Ending the Reign of the Administrative Law Judge

The system of checks and balances that the Constitution established is an essential safeguard against government overreach. Yet, the ever growing administrative state often undermines fundamental checks and balances. “Fourth branch” agencies frequently take on legislative, executive, and judicial roles simultaneously. And to make matters worse, administrative officials are much less accountable to the people than their counterparts in the traditional three branches.

One especially alarming example of the breakdown of essential separation of powers within the administrative state is the Securities and Exchange Commission’s use of administrative law judges (ALJs). ALJs adjudicate most of the SEC’s enforcement actions. They have the authority to impose significant civil penalties and can bar respondents from working in the securities industry.

The SEC’s use of ALJs to decide important cases violates the Constitutional principle of an independent judiciary. ALJs are housed within the same agency that initiates the proceedings they adjudicate. While notionally independent, the lack of distance between ALJs and the SEC’s enforcement counsel may serve as a source of bias and conflict of interest. The SEC selects the ALJs that hear cases, even though the Supreme Court has deemed it problematic when “a man chooses the judge in his own cause.”

There is also the risk that ALJs may feel pressure, whether explicit or implicit, to support their employer agency.  The SEC’s win rate is better in cases heard by ALJs than cases brought to federal court.  While there may be some selection bias at play, the optics are not good and, in matters of justice, the appearance of injustice can be harmful in itself.

In addition to these separation of powers and due process issues, ALJs are insulated from public accountability, meaning there is very little any elected official can do to check instances of bias or overreach. Cato recently filed an amicus brief in Lucia v. SEC, a case regarding ALJs’ lack of accountability to the public.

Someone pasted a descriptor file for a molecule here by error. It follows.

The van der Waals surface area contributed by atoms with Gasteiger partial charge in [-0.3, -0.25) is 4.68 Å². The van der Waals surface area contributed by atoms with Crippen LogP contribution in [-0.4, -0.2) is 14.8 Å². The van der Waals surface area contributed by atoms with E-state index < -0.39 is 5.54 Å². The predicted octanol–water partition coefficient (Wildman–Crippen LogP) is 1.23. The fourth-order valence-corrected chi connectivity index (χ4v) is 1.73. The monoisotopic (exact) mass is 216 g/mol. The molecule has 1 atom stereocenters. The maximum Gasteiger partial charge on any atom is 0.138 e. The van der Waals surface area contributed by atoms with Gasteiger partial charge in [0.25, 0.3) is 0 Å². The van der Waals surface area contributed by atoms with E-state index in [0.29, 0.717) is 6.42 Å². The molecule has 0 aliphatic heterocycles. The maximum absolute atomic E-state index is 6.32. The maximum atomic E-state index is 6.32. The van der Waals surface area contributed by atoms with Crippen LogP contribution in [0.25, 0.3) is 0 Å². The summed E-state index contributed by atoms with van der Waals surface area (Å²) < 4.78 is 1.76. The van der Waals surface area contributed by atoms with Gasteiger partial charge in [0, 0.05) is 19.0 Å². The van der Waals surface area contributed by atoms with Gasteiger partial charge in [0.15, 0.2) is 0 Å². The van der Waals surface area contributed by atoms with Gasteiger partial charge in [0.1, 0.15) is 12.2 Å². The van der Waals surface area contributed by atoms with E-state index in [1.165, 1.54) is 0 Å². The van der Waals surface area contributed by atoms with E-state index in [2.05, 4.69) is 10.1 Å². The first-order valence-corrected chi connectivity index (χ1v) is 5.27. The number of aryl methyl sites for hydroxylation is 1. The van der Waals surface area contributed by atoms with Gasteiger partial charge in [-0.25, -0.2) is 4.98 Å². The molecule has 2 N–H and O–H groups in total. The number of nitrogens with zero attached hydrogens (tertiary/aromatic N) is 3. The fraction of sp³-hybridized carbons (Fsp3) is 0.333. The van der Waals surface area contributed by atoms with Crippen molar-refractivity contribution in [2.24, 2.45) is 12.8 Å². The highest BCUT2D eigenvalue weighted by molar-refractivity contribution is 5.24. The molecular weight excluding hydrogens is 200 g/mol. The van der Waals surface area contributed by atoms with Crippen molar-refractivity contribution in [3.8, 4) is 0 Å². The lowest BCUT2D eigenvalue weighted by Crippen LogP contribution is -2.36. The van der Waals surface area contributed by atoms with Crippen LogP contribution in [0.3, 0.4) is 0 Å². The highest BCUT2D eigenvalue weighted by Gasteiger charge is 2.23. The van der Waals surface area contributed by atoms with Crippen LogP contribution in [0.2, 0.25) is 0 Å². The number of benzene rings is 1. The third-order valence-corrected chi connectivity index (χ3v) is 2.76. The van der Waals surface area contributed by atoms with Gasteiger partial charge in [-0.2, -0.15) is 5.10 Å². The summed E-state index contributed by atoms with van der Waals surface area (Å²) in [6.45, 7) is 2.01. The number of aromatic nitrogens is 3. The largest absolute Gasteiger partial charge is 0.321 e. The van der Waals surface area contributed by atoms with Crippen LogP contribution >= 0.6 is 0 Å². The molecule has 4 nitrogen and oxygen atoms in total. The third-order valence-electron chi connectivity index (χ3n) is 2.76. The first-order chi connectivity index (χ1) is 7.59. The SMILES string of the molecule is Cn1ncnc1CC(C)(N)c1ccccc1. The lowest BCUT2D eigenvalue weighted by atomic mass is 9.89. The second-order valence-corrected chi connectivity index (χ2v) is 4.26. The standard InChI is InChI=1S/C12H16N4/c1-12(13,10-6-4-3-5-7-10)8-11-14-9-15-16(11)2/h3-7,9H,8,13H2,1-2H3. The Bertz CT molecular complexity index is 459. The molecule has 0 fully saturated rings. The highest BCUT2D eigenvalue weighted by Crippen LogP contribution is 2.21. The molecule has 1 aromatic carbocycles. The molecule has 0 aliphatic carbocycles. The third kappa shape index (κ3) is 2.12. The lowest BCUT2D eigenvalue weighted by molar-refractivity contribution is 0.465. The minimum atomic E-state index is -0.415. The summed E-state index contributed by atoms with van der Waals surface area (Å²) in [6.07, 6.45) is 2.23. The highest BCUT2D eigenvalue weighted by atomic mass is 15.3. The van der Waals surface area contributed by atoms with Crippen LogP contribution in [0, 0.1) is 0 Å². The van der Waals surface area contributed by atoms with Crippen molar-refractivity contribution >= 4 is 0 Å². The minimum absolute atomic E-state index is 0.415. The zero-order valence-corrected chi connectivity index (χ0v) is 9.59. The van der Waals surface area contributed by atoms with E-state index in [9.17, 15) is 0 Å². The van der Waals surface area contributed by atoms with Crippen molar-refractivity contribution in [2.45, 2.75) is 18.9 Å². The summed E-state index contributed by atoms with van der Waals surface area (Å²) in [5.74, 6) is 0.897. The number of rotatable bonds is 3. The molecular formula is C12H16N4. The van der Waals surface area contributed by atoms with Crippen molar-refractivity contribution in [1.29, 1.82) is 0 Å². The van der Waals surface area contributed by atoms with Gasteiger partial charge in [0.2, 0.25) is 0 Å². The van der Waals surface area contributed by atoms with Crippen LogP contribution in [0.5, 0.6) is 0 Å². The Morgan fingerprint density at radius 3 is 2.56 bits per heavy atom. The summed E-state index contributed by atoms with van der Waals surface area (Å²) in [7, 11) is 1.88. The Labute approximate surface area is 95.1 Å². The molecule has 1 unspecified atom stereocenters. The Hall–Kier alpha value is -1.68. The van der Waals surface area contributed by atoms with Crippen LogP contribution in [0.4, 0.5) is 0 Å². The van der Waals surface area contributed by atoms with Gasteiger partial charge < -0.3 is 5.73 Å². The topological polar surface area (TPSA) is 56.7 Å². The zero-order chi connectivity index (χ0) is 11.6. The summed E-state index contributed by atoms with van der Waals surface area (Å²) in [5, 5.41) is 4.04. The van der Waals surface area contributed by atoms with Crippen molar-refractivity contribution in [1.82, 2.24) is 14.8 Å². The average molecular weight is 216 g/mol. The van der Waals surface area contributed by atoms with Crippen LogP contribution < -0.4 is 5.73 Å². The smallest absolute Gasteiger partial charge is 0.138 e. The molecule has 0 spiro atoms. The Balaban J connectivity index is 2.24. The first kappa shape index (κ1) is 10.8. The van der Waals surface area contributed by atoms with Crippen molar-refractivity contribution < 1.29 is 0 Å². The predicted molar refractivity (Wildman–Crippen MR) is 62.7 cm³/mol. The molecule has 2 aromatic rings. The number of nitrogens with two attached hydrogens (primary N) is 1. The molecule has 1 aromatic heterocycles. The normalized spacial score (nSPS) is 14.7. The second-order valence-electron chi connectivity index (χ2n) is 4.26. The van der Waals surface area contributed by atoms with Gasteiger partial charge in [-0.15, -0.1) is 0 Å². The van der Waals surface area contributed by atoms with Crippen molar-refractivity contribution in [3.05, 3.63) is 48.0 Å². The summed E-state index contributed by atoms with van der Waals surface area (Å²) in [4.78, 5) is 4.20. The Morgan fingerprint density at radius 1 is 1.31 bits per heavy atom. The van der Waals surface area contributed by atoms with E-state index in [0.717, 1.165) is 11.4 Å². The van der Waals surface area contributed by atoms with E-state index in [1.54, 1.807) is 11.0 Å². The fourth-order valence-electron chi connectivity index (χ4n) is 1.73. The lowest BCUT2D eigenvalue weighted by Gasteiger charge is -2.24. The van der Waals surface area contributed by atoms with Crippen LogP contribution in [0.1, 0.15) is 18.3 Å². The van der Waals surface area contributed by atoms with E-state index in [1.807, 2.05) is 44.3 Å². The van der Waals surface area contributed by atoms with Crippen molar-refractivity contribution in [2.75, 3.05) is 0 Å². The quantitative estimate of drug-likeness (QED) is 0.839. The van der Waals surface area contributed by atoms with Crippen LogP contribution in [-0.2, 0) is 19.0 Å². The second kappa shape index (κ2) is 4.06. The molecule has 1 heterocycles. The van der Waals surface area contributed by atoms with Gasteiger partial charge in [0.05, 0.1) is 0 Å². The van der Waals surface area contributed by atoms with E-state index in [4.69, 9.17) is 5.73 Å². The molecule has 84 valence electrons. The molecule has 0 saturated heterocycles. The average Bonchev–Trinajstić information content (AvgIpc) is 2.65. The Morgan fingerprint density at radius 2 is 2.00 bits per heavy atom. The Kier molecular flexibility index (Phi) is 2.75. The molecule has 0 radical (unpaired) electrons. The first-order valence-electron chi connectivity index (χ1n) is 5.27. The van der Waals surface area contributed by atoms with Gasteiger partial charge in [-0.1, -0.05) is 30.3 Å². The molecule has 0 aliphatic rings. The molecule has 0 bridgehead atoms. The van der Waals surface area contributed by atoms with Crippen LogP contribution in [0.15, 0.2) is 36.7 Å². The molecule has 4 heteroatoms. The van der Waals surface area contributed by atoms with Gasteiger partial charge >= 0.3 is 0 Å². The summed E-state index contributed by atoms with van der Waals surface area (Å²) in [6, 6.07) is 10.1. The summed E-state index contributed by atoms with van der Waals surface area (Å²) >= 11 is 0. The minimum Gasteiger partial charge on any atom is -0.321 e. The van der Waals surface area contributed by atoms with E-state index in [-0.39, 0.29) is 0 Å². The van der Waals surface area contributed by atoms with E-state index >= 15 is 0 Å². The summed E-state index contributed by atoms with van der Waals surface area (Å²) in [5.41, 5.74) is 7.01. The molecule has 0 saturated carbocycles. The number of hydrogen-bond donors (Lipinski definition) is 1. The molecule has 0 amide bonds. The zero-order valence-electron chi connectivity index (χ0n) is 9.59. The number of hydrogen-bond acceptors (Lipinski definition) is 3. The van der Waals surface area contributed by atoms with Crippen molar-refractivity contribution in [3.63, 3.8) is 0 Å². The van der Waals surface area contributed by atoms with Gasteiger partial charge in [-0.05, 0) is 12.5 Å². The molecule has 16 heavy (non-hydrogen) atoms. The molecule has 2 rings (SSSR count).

The SEC classifies its ALJs as employees rather than officers. Under the Constitution’s appointments clause, federal government officials are divided into two primary categories, officers and employees. All officers in the executive branch are subject to presidential removal power. The president’s power to remove officers that fail to preform their duties is essential for his ability to faithfully execute the law. Presidential removal power is also necessary in order for officers to be held accountable to the public.

Position holders that exercise significant power and discretion therefore must be labeled officers so that the president can carry out the laws and that officials can be held publically accountable. It is for that reason that jurists going back to the Founding understood that the definition of an officer includes any public official who exercises coercive authority over others. It is also why the Supreme Court defined an officer as an official that “exercis[es] significant authority” in Buckley v. Valeo while describing employees as subordinate “lesser functionaries.”

Given that SEC ALJs issue decisions in high impact cases involving significant dollar sums it is hard to argue that they are “lesser functionaries.” Indeed, the Supreme Court has ruled that the holders of similar positions like tax court special trial judges are officers, not employees. But the SEC insists its ALJs are mere employees. It argues that ALJs are not officers because the SEC Commission can review their decisions. However, this claim ignores the role of ALJs in influencing respondents to settle cases before appeal.

The SEC wants to have its cake and eat it too by trying enforcement cases before judges that are not independent yet still insulated from the public. Defendants should have the right to have their cases heard by federal judges, with all the due process protections that implies. But subjecting ALJs to presidential removal power is an important first step towards restoring accountability.